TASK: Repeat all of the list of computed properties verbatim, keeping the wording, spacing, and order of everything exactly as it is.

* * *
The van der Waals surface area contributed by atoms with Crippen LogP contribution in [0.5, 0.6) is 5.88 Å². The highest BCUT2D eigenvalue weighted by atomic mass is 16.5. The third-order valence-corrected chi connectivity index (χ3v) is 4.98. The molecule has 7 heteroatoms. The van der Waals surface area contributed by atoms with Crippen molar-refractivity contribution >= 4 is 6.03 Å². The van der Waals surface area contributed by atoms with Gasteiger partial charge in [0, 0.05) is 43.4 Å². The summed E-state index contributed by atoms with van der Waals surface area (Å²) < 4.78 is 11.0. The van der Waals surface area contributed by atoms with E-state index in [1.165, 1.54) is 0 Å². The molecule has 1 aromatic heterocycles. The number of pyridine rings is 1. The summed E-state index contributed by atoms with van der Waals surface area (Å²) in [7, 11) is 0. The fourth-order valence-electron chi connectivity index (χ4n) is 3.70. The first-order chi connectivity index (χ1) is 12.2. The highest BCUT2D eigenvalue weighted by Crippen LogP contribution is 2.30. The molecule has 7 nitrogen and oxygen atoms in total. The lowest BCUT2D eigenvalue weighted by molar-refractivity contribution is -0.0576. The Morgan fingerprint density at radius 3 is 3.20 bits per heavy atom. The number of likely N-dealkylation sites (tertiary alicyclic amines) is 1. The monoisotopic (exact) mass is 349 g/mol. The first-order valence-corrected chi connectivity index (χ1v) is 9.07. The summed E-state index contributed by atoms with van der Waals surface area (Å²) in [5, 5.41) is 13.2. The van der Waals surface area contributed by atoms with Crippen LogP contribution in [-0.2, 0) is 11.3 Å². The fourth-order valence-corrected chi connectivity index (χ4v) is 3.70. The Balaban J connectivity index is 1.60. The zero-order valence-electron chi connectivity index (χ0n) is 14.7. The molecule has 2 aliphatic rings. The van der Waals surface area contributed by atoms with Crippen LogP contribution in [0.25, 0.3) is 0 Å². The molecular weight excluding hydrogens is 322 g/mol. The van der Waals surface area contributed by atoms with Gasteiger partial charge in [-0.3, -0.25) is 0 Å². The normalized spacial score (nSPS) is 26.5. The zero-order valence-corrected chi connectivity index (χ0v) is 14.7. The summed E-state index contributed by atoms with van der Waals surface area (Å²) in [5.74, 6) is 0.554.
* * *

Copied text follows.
The van der Waals surface area contributed by atoms with Crippen LogP contribution in [0.5, 0.6) is 5.88 Å². The highest BCUT2D eigenvalue weighted by atomic mass is 16.5. The third-order valence-corrected chi connectivity index (χ3v) is 4.98. The molecule has 7 heteroatoms. The van der Waals surface area contributed by atoms with Crippen molar-refractivity contribution >= 4 is 6.03 Å². The van der Waals surface area contributed by atoms with Gasteiger partial charge in [0, 0.05) is 43.4 Å². The summed E-state index contributed by atoms with van der Waals surface area (Å²) < 4.78 is 11.0. The van der Waals surface area contributed by atoms with E-state index in [1.165, 1.54) is 0 Å². The molecule has 1 aromatic heterocycles. The number of pyridine rings is 1. The summed E-state index contributed by atoms with van der Waals surface area (Å²) in [7, 11) is 0. The fourth-order valence-electron chi connectivity index (χ4n) is 3.70. The first-order chi connectivity index (χ1) is 12.2. The highest BCUT2D eigenvalue weighted by Crippen LogP contribution is 2.30. The molecule has 7 nitrogen and oxygen atoms in total. The lowest BCUT2D eigenvalue weighted by molar-refractivity contribution is -0.0576. The Morgan fingerprint density at radius 3 is 3.20 bits per heavy atom. The number of likely N-dealkylation sites (tertiary alicyclic amines) is 1. The monoisotopic (exact) mass is 349 g/mol. The first-order valence-corrected chi connectivity index (χ1v) is 9.07. The summed E-state index contributed by atoms with van der Waals surface area (Å²) in [5, 5.41) is 13.2. The van der Waals surface area contributed by atoms with Crippen LogP contribution in [-0.2, 0) is 11.3 Å². The fourth-order valence-corrected chi connectivity index (χ4v) is 3.70. The Balaban J connectivity index is 1.60. The zero-order valence-electron chi connectivity index (χ0n) is 14.7. The molecule has 2 aliphatic rings. The van der Waals surface area contributed by atoms with Crippen LogP contribution in [0.25, 0.3) is 0 Å². The molecular weight excluding hydrogens is 322 g/mol. The van der Waals surface area contributed by atoms with Gasteiger partial charge in [-0.3, -0.25) is 0 Å². The normalized spacial score (nSPS) is 26.5. The zero-order valence-corrected chi connectivity index (χ0v) is 14.7. The summed E-state index contributed by atoms with van der Waals surface area (Å²) in [5.74, 6) is 0.554.